History of rail transport in Turkey
The history of rail transport in Turkey began with the start of the placement in 1856 of a 130 kilometres (81 mi) railway line between Izmir and Aydın. The first finished Ottoman railway line was a 66 kilometres (41 mi) line between Köstence (Constanţa, Romania today) and Boğazköy (Cernavodă, Romania today) built in 1859-1860.
The state corporation that manages the Turkish railway system, Turkish State Railways, subdivides the history into the Pre-Republic period (Ottoman period), the Republic period (which extends from 1923 to 1950) and the period after 1950. During the first period, railways were built and operated by foreign concerns with permission from the state. In the second, the state took over its own railways and expanded them in support of Turkish financial interests. In the third period, attention turned from rail travel to highways, and the expansion of railways dramatically slowed.
- 1 Ottoman Empire period
- 2 Republican Period (1920-1950)
- 3 1950s forward
- 4 Proposed lines
- 5 Museums
- 6 Timeline of railway investment and construction under the Ottoman Empire
- 7 See also
- 8 References
- 9 External links
Ottoman Empire period
During the period of the Ottoman Empire British, French and German concerns funded and ran private railways in Turkey having gotten permits to do so from the state.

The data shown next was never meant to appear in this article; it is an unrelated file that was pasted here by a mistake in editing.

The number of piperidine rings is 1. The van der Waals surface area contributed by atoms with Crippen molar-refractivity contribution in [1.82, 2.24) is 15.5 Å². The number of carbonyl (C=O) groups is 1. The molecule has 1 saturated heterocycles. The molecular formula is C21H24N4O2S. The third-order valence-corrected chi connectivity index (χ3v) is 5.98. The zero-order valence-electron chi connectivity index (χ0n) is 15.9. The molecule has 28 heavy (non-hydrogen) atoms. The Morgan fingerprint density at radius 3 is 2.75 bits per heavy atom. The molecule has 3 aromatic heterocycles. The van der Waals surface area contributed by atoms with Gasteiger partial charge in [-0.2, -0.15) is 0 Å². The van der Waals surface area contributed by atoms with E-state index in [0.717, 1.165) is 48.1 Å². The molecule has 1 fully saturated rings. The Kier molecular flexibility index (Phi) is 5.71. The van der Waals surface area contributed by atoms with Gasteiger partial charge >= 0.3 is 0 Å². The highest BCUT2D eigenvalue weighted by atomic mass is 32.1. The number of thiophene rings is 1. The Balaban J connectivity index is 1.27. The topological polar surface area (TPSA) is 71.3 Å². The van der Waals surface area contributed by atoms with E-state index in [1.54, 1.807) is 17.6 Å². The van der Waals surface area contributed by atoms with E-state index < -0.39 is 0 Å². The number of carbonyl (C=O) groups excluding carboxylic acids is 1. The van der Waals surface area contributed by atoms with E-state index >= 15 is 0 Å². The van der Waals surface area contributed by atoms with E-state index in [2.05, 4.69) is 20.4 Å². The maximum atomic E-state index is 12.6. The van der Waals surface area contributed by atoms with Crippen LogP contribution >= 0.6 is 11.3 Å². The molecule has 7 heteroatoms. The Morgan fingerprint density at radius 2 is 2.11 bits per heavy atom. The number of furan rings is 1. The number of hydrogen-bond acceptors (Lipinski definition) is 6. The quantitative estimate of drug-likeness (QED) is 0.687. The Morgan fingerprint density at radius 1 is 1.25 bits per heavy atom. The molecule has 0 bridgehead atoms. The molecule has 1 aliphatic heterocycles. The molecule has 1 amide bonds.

İzmir-Aydın railway (1860-)
The first railway to be constructed in Turkey was the Izmir-Aydin line, the first part of which was opened in 1860. Further construction and extension of the line continued up to 1912, by which time the total length was in excess of 700 km.
İzmir-Turgutlu railway (1865-)
European (Şark) railway (1871-)
Anatolian railway (1872-)
The first section of the Anatolian railway (Anadolu demiryollari) opened in 1872, and the line saw constant growth through the next three decades.
Mersin Tarsus Adana railway (1882-)
Baghdad railway (1904-)
Cenup railway (1912-)
First opened in 1912.
Republican Period (1920-1950)
During the Turkish War of Independence, the new breakaway government in Ankara held control over sections of railways located in central and southern Anatolia. In 1920, these were brought under the roof of Chemin de Fer d'Anatolie ("Anadolu Şimendiferleri" - distinct from "Ottoman Anatolian Railways") with its center in Ankara and administered by Behiç Erkin, the founding figure of modern Turkey's railway network and a colonel at the time. Erkin pursued his office as director general beyond the war during a crucial period that lasted until 1926, after which he was Turkey's minister for transports for two years.
In 1923, Turkish railways entered into what the Turkish State Railways term the "Republic Period", a "golden age" that lasted until 1950. During this time, the railways that had already been created were repurposed to serve Turkish financial interests, prioritizing industrial growth in such industries as iron, steel and coal. In addition to claiming existing lines, the Turkish government extended lines into the previously underrepresented Central and Eastern areas of Turkey to achieve near balance. Between 1935 and 1945, emphasis was placed on construction of junction lines, to improve industrial connectivity and also strengthen national defense. As a result, distance of travel between various points was significantly shortened.
During this period, the following main routes were constructed:
- Sivas-Erzurum (Caucasus line)
- Samsun-Kalin (near Sivas)
- Irmak-Filyos (Zonguldak ( coal line)